Now save and close the INI file. The skin should appear in the Paint Scheme dropdown menu of the aircraft’s Loadout screen the next time you fly a single mission. You can also assign the skin in campaigns by editing the Campaign1_DATA.ini file—we'll get to that in a moment.
SF:P1 deals with insignia through a decal system that’s very powerful. You can change markings independent of the aircraft’s skin—meaning that you don’t need a separate skin for each squadron or nation. Simply select your unit and service from the appropriate dropdown menu in the Campaign or Loadout screens.
To enable default decals, copy the Decals.ini file from the aircraft’s skin folder into your new skin folder. This will place the game's standard squadron and national markings on the skin when you select them in the Campaign or Loadout screens.
Some artists create individual insignia for their skins, providing a new Decals.ini file. A ReadMe should tell you where to put the actual decal texture files; folders are usually Objects and Objects/Aircraft.
It’s important to know if the skin you’re downloading is designed to work with decals or not. Decals can be tricky to position, requiring the skinner to locate exact coordinates on the aircraft model. It takes quite a bit of fiddling. Instead of creating new decals, some skinners have opted to paint markings directly onto the skin. Default decals will cause a hodgepodge of markings when mixed with these prepainted skins. If you use a prepaint, select "none" in the Markings and Squadron dropdown menus from the Loadout screen, or leave the Decals.ini file out of the folder.
|When Insignia Collide: Decals and prepainted markings don't mix. |
Numbers are similar to decals. Default skin folders have a Numbers.lst file that tells SF:P1 what ID numbers are available for the aircraft. As with decals, copy this list file from the default skin to use standard ID numbers with your new skin. Again, some skins have numbers prepainted, and won’t work well with the default numbers; other skinners include a Numbers.lst file with their work.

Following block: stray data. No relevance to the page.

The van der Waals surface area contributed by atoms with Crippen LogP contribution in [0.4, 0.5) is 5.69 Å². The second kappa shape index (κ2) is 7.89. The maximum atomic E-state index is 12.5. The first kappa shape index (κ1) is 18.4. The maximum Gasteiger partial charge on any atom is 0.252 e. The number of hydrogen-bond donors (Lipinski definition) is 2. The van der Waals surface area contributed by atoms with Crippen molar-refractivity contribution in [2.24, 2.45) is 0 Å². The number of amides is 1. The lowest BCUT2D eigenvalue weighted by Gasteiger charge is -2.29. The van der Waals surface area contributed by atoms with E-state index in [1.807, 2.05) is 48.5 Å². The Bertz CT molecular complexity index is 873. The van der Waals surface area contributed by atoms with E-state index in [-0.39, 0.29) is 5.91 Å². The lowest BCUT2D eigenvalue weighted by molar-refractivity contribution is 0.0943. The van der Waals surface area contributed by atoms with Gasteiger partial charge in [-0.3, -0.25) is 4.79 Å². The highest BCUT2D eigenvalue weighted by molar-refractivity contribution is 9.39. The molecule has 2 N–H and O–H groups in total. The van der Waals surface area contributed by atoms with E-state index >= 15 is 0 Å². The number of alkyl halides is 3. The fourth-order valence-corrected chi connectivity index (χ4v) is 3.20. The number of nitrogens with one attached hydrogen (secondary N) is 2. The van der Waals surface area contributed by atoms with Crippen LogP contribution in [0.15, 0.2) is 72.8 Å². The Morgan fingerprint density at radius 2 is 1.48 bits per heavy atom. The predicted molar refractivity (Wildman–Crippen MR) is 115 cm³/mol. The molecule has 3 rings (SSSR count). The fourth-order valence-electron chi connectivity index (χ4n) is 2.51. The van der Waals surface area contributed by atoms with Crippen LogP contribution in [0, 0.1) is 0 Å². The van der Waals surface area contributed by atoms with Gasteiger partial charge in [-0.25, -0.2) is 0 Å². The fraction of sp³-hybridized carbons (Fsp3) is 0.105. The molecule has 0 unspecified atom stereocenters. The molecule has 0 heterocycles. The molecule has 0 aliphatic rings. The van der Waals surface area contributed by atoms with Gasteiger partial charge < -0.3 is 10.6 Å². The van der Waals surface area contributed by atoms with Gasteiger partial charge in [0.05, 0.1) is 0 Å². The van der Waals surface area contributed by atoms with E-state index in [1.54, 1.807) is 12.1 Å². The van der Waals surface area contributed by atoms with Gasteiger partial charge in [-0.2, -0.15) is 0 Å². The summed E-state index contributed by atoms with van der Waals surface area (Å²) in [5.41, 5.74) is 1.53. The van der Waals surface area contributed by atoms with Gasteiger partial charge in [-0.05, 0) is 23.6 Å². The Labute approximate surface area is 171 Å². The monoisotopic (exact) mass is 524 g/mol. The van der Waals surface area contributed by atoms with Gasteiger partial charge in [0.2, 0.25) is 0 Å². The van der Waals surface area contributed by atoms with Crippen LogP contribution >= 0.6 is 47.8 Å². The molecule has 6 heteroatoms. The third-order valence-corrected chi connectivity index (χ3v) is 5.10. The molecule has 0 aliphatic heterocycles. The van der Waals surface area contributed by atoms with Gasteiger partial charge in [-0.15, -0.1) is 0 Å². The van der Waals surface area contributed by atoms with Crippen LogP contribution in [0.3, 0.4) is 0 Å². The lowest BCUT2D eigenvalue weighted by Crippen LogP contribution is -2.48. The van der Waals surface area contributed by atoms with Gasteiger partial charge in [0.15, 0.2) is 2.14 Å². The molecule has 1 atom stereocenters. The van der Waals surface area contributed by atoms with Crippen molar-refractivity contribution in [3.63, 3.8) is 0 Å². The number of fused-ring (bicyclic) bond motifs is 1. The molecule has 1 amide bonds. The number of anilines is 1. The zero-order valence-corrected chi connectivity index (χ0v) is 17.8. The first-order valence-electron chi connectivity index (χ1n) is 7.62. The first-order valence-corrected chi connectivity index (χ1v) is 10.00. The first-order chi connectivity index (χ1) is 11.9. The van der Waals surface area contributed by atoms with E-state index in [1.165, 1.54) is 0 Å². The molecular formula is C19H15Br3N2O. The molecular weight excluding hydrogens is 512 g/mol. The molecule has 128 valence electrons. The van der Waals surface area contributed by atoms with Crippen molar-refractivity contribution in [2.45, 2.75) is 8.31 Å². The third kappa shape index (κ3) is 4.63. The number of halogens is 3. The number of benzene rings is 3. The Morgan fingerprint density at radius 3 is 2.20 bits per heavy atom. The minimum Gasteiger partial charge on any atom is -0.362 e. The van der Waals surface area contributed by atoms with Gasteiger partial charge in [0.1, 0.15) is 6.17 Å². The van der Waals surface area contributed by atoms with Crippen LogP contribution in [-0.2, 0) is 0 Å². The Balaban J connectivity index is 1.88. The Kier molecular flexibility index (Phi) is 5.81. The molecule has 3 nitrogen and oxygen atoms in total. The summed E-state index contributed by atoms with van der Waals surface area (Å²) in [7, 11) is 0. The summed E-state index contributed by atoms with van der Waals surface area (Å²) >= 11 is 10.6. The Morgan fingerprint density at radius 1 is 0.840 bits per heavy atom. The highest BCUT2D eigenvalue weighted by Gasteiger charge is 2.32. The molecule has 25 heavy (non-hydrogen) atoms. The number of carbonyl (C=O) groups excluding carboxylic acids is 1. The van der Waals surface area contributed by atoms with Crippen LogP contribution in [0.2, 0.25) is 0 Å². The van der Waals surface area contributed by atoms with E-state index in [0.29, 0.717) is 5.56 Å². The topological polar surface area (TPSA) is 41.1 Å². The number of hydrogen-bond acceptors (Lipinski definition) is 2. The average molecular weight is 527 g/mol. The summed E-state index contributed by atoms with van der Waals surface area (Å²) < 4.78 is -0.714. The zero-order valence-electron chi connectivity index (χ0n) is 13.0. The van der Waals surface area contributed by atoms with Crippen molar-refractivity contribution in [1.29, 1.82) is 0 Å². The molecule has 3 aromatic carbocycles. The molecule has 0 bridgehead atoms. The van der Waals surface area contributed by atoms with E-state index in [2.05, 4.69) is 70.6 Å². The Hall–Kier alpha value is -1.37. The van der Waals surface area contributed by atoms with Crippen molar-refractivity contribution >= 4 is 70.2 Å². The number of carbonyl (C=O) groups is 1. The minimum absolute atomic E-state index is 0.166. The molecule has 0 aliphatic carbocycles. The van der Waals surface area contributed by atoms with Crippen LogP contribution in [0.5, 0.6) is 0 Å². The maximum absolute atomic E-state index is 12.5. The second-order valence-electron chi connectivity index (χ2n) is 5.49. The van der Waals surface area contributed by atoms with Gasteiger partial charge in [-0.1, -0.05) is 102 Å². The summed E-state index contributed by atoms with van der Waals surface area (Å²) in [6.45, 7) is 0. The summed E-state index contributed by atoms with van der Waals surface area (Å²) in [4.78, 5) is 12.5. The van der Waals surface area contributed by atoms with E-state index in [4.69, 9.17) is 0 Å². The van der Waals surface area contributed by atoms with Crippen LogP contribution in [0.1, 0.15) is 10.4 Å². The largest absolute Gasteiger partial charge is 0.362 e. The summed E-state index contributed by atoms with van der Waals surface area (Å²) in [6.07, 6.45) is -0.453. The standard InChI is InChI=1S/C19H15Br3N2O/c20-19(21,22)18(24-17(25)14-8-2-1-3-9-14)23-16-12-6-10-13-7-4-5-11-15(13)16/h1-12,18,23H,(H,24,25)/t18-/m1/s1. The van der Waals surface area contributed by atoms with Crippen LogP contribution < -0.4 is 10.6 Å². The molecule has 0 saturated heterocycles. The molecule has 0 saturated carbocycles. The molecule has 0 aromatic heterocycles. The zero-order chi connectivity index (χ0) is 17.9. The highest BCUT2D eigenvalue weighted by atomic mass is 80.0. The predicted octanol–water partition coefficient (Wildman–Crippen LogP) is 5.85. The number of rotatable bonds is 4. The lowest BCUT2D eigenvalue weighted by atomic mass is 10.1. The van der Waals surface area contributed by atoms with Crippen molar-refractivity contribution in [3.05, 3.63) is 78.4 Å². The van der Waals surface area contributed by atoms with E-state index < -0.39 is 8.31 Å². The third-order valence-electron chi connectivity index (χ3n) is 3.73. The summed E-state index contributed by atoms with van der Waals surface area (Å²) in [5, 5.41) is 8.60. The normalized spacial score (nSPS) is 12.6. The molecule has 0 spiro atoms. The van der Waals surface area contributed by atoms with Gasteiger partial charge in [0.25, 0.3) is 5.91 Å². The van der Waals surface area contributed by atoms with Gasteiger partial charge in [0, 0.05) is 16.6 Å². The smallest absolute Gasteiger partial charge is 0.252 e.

The patch file is a small bitmap texture that provides a preview of the skin in the Loadout screen. If the skinner hasn’t included one, you can make it yourself—just grab a 32 x 32 pixel square from the skin and save it as a BMP file.
Every squadron has a default skin assigned to it in each SF:P1 campaign. You can change this default skin by editing a single line in the campaign’s data INI file. You’ll need to extract the INI file using the Strike Fighter Project 1 Extract utility, which cracks SF:P1’s catalog files. This indispensable app is available at Check Six ( Editor's Note )
The file you’re looking for is Campaign1_DATA.ini, located in the Flight folder's MissionData.cat file (Flight/MissionData.cat). Once you’ve extracted Campaign1_DATA.ini using SFP1E, open it in Notepad and scroll down to the unit that you want to change. Find the line DefaultTexture=. The value is the skin’s folder; substitute the folder name of your preferred skin to make it the default scheme. Again, check that you enter the exact folder name. Do this for every squadron you intend to modify, then save and close.
Now drop the edited INI file into the Campaigns/CampaignX folder of the campaign you want to modify; for the default Burning Sands campaign, this folder is Campaigns/Campaign1. The next time you start the campaign, your skin should be the unit’s default livery.
|Better Take Care: Coyote's VF-111 Sundowners skin for the F-4B. |
You bet! Skins are, literally and figuratively, just the surface with SF:P1. New campaigns are under way for Cuba, Alaska and the Iran-Iraq War. Several new aircraft models are nearly complete; these models will import straight into the game from 3DMax (though flight models still need to be developed). Script that makes Soviet fighters flyable is available, along with Soviet cockpits; a Soviet campaign; and conversions of NATO drop tanks and kill markings for Soviet fighters. A European terrain set replaces the default desert tiles. Ground-object repaints adapt default vehicles and buildings for the new Euro terrain. Retooled effects render missile and afterburner exhaust more realistic.
More is on the way, and the best way to keep current is to join the SF:P1 community. Here are some essential bookmarks:
- Third Wire: Developer of SF:P1.
- BioHaz Central: News, links, downloads, forums.
- Check Six: News, links, downloads, forums -– in French! Home of SFP1E.
- McFly’s Hangar: News, links, downloads, forum.
- Major Lee’s Aerodrome: Good Gawd -- the Major’s traded in his Thunderbolt!
- Coyote’s Den: Variety of F-4, A-4 and MiG skins.
- MarcFighters: High-quality skins from Brazil.
- Mostly MiGs: Comprehensive MiG skin selection.
- The Skunkworks: Ambitious working group of SF:P1 modders.
- SIMTweak: Home of the F-86 modeling project.
- Viggen Project: Home of the JA-37 modeling project.
- Blackhawk Island : Soviet campaign mods and a comic-book add-on.